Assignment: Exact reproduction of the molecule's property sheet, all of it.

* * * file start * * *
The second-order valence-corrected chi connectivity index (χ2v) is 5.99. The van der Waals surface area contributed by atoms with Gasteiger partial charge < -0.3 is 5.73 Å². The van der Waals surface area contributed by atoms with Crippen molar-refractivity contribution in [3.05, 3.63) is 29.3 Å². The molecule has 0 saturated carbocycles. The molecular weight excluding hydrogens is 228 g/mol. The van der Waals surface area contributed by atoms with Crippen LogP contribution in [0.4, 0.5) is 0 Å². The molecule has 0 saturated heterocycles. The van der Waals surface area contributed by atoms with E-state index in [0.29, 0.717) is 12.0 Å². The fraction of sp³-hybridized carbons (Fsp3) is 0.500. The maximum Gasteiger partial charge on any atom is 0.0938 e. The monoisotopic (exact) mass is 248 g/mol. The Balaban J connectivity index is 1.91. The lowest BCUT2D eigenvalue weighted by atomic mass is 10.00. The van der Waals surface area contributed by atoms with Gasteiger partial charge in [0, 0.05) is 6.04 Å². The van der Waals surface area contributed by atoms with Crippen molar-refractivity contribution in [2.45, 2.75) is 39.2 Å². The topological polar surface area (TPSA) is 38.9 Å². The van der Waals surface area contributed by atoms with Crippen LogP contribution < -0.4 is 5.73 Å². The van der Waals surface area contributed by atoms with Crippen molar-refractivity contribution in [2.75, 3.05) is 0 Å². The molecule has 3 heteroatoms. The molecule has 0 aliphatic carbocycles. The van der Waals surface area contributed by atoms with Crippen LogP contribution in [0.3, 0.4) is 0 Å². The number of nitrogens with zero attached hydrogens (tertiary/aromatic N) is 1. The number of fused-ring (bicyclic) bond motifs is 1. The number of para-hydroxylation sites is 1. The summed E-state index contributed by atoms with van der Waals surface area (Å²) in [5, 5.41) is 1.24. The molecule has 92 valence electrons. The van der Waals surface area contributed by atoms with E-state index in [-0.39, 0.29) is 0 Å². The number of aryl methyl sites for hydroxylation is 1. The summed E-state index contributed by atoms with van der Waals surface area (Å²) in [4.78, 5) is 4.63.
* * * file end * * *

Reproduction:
The second-order valence-corrected chi connectivity index (χ2v) is 5.99. The van der Waals surface area contributed by atoms with Gasteiger partial charge < -0.3 is 5.73 Å². The van der Waals surface area contributed by atoms with Crippen molar-refractivity contribution in [3.05, 3.63) is 29.3 Å². The molecule has 0 saturated carbocycles. The molecular weight excluding hydrogens is 228 g/mol. The van der Waals surface area contributed by atoms with Crippen LogP contribution in [0.4, 0.5) is 0 Å². The molecule has 0 saturated heterocycles. The van der Waals surface area contributed by atoms with E-state index in [0.29, 0.717) is 12.0 Å². The fraction of sp³-hybridized carbons (Fsp3) is 0.500. The maximum Gasteiger partial charge on any atom is 0.0938 e. The monoisotopic (exact) mass is 248 g/mol. The Balaban J connectivity index is 1.91. The lowest BCUT2D eigenvalue weighted by atomic mass is 10.00. The van der Waals surface area contributed by atoms with Gasteiger partial charge in [0, 0.05) is 6.04 Å². The van der Waals surface area contributed by atoms with Crippen molar-refractivity contribution in [2.45, 2.75) is 39.2 Å². The topological polar surface area (TPSA) is 38.9 Å². The van der Waals surface area contributed by atoms with Crippen LogP contribution < -0.4 is 5.73 Å². The van der Waals surface area contributed by atoms with Crippen molar-refractivity contribution in [2.75, 3.05) is 0 Å². The molecule has 3 heteroatoms. The molecule has 0 aliphatic carbocycles. The van der Waals surface area contributed by atoms with Crippen LogP contribution in [0.3, 0.4) is 0 Å². The number of nitrogens with zero attached hydrogens (tertiary/aromatic N) is 1. The number of fused-ring (bicyclic) bond motifs is 1. The number of para-hydroxylation sites is 1. The summed E-state index contributed by atoms with van der Waals surface area (Å²) in [5, 5.41) is 1.24. The molecule has 92 valence electrons. The van der Waals surface area contributed by atoms with E-state index in [-0.39, 0.29) is 0 Å². The number of aryl methyl sites for hydroxylation is 1. The summed E-state index contributed by atoms with van der Waals surface area (Å²) in [4.78, 5) is 4.63.